British court clears way for lawsuits against Google for secret tracking

A British court cleared the way for lawsuits against Google for secret tracking after denying the company’s appeal to block litigation Friday.

The Internet giant was trying to prevent U.K. web surfers from suing over allegations Google gathered information about users without their consent, according to the BBC.

Google bypassed privacy settings on Apple’s Safari browser to track users’ Internet habits and demographics for targeted ads for nine months between 2011 and 2012, a group of Safari users claimed.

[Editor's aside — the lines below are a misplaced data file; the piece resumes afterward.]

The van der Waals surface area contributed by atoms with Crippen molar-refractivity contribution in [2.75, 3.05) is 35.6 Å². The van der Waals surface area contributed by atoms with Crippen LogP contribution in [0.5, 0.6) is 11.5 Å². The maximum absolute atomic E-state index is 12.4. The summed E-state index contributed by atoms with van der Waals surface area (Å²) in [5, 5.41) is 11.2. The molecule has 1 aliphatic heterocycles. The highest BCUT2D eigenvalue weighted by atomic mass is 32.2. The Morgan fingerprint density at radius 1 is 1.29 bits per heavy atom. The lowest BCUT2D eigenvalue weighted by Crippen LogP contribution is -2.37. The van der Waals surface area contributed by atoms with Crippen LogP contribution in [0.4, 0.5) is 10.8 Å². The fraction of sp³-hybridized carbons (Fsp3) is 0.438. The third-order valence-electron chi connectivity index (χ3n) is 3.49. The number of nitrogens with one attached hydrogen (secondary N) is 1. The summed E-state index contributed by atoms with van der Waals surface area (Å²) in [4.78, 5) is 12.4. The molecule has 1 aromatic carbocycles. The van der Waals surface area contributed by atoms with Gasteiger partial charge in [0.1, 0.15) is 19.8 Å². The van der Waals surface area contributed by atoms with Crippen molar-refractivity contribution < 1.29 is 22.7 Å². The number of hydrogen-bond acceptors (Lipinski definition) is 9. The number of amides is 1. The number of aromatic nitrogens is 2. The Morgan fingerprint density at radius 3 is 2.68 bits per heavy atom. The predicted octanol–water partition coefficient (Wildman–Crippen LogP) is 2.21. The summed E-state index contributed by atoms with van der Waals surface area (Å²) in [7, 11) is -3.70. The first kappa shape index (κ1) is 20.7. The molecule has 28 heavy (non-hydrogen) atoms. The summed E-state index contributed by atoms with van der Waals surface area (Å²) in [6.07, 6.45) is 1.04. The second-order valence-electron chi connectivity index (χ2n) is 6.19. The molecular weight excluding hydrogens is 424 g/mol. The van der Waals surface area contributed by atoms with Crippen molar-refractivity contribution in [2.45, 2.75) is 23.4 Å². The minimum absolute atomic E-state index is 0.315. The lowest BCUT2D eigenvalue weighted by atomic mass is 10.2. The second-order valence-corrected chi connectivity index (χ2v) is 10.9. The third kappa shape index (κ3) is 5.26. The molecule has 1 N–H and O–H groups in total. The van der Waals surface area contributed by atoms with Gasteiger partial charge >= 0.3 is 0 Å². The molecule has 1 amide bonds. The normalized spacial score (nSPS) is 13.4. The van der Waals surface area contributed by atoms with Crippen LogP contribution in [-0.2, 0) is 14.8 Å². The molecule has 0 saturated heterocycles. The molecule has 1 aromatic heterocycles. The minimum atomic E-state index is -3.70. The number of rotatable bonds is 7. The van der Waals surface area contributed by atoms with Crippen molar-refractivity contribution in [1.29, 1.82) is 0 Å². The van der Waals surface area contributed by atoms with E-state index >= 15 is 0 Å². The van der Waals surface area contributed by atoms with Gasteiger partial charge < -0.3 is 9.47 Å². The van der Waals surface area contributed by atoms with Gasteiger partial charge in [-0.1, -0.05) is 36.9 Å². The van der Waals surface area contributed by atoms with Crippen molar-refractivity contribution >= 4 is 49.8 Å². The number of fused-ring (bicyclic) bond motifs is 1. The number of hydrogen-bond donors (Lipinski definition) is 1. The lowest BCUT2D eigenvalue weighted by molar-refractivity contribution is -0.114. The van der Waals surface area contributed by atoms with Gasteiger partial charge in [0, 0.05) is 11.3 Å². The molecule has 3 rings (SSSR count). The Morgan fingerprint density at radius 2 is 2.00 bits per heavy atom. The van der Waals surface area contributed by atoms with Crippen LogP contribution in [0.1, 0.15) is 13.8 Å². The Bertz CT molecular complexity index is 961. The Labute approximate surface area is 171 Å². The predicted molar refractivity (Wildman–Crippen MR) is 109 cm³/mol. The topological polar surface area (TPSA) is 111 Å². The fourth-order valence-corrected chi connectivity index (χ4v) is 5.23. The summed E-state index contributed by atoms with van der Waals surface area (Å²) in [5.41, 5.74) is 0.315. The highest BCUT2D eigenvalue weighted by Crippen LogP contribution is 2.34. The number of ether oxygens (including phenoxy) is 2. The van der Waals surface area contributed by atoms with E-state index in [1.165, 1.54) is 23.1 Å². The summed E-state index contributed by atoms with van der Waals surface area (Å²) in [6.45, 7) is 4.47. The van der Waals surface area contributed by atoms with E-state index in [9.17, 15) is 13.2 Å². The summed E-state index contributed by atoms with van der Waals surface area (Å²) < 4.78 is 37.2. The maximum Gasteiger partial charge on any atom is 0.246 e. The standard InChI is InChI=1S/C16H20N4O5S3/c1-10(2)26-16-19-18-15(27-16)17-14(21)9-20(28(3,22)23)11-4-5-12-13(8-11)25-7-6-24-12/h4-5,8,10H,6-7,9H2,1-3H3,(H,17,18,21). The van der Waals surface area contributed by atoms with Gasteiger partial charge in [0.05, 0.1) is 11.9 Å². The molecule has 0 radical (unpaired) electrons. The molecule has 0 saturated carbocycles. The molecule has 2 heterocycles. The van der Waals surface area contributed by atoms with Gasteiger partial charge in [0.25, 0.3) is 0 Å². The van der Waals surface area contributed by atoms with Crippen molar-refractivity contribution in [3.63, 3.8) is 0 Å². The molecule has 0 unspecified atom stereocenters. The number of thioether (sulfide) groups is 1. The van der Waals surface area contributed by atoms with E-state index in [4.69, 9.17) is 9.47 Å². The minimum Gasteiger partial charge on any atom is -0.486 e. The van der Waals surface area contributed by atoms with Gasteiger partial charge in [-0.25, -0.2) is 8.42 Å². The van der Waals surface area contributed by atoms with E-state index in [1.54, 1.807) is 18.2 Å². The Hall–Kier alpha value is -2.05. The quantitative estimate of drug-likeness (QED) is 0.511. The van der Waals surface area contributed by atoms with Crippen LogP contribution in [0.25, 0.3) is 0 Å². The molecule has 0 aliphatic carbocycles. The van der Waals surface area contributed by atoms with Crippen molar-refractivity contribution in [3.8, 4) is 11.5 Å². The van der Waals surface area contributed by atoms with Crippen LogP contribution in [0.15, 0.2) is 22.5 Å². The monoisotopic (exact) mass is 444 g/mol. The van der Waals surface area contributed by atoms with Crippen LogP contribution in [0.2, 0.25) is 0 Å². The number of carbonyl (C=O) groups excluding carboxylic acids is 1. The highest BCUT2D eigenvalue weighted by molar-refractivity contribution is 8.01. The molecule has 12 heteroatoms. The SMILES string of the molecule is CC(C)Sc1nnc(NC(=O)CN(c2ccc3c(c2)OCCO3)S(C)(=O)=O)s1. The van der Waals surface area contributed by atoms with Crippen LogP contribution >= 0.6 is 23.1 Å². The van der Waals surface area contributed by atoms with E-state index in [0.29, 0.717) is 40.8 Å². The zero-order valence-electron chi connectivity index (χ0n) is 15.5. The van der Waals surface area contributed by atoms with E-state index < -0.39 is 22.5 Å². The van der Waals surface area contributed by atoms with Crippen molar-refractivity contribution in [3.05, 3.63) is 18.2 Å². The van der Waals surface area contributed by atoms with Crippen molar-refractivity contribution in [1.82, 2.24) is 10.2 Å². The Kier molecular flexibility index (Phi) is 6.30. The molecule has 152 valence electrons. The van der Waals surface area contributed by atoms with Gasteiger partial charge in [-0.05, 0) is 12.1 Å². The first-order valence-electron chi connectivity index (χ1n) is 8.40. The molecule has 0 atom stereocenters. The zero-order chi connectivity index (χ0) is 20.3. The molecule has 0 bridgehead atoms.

Google argued it should not be sued because tracking did not cause users financial harm.

But three judges upheld people’s right to sue for damages because of “the anxiety and distress this intrusion upon autonomy has caused,” they said in their ruling.

“Ordinary computer users like me will now have the right to hold this giant to account before the courts for its unacceptable, immoral and unjust actions,” said Judith Vidal-Hall, who brought a case against Google.

The tech behemoth said it was “disappointed” by the decision.

Google had to pay for secretly tracking millions of U.S. web users in 2012, shelling out more than $22 million to the Federal Trade Commission in the largest fine the agency had ever issued against a company at the time.

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